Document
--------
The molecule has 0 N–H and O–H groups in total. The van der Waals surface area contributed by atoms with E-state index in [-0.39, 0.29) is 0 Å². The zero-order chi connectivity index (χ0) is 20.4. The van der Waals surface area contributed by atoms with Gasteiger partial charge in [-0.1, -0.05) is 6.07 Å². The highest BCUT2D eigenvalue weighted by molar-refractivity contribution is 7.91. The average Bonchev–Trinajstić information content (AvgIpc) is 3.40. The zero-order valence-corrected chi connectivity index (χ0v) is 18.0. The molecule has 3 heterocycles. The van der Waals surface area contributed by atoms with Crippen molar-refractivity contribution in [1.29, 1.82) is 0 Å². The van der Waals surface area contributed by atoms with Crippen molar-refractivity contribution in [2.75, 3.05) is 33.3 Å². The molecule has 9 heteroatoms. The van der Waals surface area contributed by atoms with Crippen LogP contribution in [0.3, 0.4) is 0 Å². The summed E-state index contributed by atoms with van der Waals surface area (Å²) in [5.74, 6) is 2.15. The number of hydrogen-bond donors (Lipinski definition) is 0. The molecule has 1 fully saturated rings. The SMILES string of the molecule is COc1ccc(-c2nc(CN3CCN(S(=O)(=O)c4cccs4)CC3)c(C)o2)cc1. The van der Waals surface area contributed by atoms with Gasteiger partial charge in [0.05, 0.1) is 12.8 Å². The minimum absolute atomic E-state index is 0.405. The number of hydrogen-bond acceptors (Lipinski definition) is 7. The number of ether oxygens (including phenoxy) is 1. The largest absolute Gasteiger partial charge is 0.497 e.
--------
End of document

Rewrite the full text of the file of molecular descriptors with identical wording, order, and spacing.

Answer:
The molecule has 0 N–H and O–H groups in total. The van der Waals surface area contributed by atoms with E-state index in [-0.39, 0.29) is 0 Å². The zero-order chi connectivity index (χ0) is 20.4. The van der Waals surface area contributed by atoms with Gasteiger partial charge in [-0.1, -0.05) is 6.07 Å². The highest BCUT2D eigenvalue weighted by molar-refractivity contribution is 7.91. The average Bonchev–Trinajstić information content (AvgIpc) is 3.40. The zero-order valence-corrected chi connectivity index (χ0v) is 18.0. The molecule has 3 heterocycles. The van der Waals surface area contributed by atoms with Crippen molar-refractivity contribution in [1.29, 1.82) is 0 Å². The van der Waals surface area contributed by atoms with Crippen molar-refractivity contribution in [2.75, 3.05) is 33.3 Å². The molecule has 9 heteroatoms. The van der Waals surface area contributed by atoms with Crippen LogP contribution in [0.3, 0.4) is 0 Å². The summed E-state index contributed by atoms with van der Waals surface area (Å²) in [5.74, 6) is 2.15. The number of hydrogen-bond donors (Lipinski definition) is 0. The molecule has 1 fully saturated rings. The SMILES string of the molecule is COc1ccc(-c2nc(CN3CCN(S(=O)(=O)c4cccs4)CC3)c(C)o2)cc1. The van der Waals surface area contributed by atoms with Gasteiger partial charge in [0.05, 0.1) is 12.8 Å². The minimum absolute atomic E-state index is 0.405. The number of hydrogen-bond acceptors (Lipinski definition) is 7. The number of ether oxygens (including phenoxy) is 1. The largest absolute Gasteiger partial charge is 0.497 e.